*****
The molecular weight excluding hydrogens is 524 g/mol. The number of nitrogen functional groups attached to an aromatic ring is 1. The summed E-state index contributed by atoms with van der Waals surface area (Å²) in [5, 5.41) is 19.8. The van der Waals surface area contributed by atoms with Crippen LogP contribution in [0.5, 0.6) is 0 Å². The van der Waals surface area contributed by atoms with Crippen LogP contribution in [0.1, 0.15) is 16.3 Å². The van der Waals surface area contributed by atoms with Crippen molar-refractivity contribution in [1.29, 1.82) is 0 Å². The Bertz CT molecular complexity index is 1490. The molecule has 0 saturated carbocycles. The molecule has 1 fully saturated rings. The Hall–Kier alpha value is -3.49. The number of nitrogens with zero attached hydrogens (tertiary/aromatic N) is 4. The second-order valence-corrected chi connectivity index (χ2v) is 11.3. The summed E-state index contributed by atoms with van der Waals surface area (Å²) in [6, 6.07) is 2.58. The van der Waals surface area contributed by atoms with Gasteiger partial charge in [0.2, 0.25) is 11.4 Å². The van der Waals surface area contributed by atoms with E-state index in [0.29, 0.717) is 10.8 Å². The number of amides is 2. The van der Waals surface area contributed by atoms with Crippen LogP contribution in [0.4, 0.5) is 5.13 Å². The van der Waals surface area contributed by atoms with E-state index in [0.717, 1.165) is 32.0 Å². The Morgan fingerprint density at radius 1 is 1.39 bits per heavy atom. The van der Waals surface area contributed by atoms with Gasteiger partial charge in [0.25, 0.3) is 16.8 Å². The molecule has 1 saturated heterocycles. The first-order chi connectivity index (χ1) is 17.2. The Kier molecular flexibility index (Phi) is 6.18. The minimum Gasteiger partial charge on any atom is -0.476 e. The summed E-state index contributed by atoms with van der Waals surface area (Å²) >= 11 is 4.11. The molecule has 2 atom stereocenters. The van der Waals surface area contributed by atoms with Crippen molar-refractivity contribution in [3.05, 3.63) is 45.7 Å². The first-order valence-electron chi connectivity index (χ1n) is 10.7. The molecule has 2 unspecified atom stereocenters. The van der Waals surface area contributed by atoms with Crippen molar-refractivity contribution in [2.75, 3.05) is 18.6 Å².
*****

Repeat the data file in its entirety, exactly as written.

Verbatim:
The molecular weight excluding hydrogens is 524 g/mol. The number of nitrogen functional groups attached to an aromatic ring is 1. The summed E-state index contributed by atoms with van der Waals surface area (Å²) in [5, 5.41) is 19.8. The van der Waals surface area contributed by atoms with Crippen LogP contribution in [0.5, 0.6) is 0 Å². The van der Waals surface area contributed by atoms with Crippen LogP contribution in [0.1, 0.15) is 16.3 Å². The van der Waals surface area contributed by atoms with Crippen molar-refractivity contribution in [1.29, 1.82) is 0 Å². The Bertz CT molecular complexity index is 1490. The molecule has 0 saturated carbocycles. The molecule has 1 fully saturated rings. The Hall–Kier alpha value is -3.49. The number of nitrogens with zero attached hydrogens (tertiary/aromatic N) is 4. The second-order valence-corrected chi connectivity index (χ2v) is 11.3. The summed E-state index contributed by atoms with van der Waals surface area (Å²) in [6, 6.07) is 2.58. The van der Waals surface area contributed by atoms with Gasteiger partial charge in [0.2, 0.25) is 11.4 Å². The van der Waals surface area contributed by atoms with E-state index in [0.29, 0.717) is 10.8 Å². The number of amides is 2. The van der Waals surface area contributed by atoms with Crippen LogP contribution in [0.4, 0.5) is 5.13 Å². The van der Waals surface area contributed by atoms with E-state index in [0.717, 1.165) is 32.0 Å². The Morgan fingerprint density at radius 1 is 1.39 bits per heavy atom. The van der Waals surface area contributed by atoms with Gasteiger partial charge in [0.25, 0.3) is 16.8 Å². The molecule has 1 saturated heterocycles. The first-order chi connectivity index (χ1) is 17.2. The Kier molecular flexibility index (Phi) is 6.18. The minimum Gasteiger partial charge on any atom is -0.476 e. The summed E-state index contributed by atoms with van der Waals surface area (Å²) >= 11 is 4.11. The molecule has 2 atom stereocenters. The van der Waals surface area contributed by atoms with Crippen molar-refractivity contribution in [3.05, 3.63) is 45.7 Å². The first-order valence-electron chi connectivity index (χ1n) is 10.7. The molecule has 2 unspecified atom stereocenters. The van der Waals surface area contributed by atoms with Crippen molar-refractivity contribution in [2.75, 3.05) is 18.6 Å².